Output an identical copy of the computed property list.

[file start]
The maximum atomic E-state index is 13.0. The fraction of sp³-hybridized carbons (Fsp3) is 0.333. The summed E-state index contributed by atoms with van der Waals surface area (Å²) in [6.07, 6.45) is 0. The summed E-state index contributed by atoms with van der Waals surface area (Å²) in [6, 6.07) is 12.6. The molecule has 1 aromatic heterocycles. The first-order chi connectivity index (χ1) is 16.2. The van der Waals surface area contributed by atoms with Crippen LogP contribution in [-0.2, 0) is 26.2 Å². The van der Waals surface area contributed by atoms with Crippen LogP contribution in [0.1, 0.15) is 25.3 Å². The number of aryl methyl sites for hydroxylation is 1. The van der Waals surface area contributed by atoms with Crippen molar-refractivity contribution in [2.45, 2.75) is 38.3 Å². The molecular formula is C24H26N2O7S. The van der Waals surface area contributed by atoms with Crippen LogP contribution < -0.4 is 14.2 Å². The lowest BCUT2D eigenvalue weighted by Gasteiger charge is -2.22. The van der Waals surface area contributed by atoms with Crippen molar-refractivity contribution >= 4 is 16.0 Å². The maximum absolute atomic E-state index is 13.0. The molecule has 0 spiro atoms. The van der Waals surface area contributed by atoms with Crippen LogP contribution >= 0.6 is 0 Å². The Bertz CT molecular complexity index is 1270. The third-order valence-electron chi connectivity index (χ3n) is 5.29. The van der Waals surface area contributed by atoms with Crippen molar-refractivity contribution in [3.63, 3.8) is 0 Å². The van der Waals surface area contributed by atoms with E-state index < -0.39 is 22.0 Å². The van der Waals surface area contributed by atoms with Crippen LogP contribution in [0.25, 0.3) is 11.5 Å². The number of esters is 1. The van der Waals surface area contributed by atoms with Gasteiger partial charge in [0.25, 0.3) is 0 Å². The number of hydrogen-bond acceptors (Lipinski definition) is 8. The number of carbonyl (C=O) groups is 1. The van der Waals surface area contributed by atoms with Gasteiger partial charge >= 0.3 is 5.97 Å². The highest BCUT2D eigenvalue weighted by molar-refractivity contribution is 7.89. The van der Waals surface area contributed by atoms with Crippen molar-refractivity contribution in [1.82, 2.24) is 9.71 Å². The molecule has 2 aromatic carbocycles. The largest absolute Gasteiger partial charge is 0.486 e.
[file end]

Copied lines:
The maximum atomic E-state index is 13.0. The fraction of sp³-hybridized carbons (Fsp3) is 0.333. The summed E-state index contributed by atoms with van der Waals surface area (Å²) in [6.07, 6.45) is 0. The summed E-state index contributed by atoms with van der Waals surface area (Å²) in [6, 6.07) is 12.6. The molecule has 1 aromatic heterocycles. The first-order chi connectivity index (χ1) is 16.2. The van der Waals surface area contributed by atoms with Crippen LogP contribution in [-0.2, 0) is 26.2 Å². The van der Waals surface area contributed by atoms with Crippen LogP contribution in [0.1, 0.15) is 25.3 Å². The number of aryl methyl sites for hydroxylation is 1. The van der Waals surface area contributed by atoms with Crippen molar-refractivity contribution in [2.45, 2.75) is 38.3 Å². The molecular formula is C24H26N2O7S. The van der Waals surface area contributed by atoms with Crippen LogP contribution < -0.4 is 14.2 Å². The lowest BCUT2D eigenvalue weighted by Gasteiger charge is -2.22. The van der Waals surface area contributed by atoms with Crippen molar-refractivity contribution >= 4 is 16.0 Å². The maximum absolute atomic E-state index is 13.0. The molecule has 0 spiro atoms. The van der Waals surface area contributed by atoms with Crippen LogP contribution >= 0.6 is 0 Å². The Bertz CT molecular complexity index is 1270. The third-order valence-electron chi connectivity index (χ3n) is 5.29. The van der Waals surface area contributed by atoms with Crippen molar-refractivity contribution in [3.63, 3.8) is 0 Å². The van der Waals surface area contributed by atoms with E-state index < -0.39 is 22.0 Å². The van der Waals surface area contributed by atoms with Crippen LogP contribution in [0.25, 0.3) is 11.5 Å². The number of esters is 1. The van der Waals surface area contributed by atoms with Gasteiger partial charge in [0.25, 0.3) is 0 Å². The number of hydrogen-bond acceptors (Lipinski definition) is 8. The number of carbonyl (C=O) groups is 1. The van der Waals surface area contributed by atoms with Gasteiger partial charge >= 0.3 is 5.97 Å². The highest BCUT2D eigenvalue weighted by molar-refractivity contribution is 7.89. The van der Waals surface area contributed by atoms with Crippen molar-refractivity contribution in [1.82, 2.24) is 9.71 Å². The molecule has 2 aromatic carbocycles. The largest absolute Gasteiger partial charge is 0.486 e.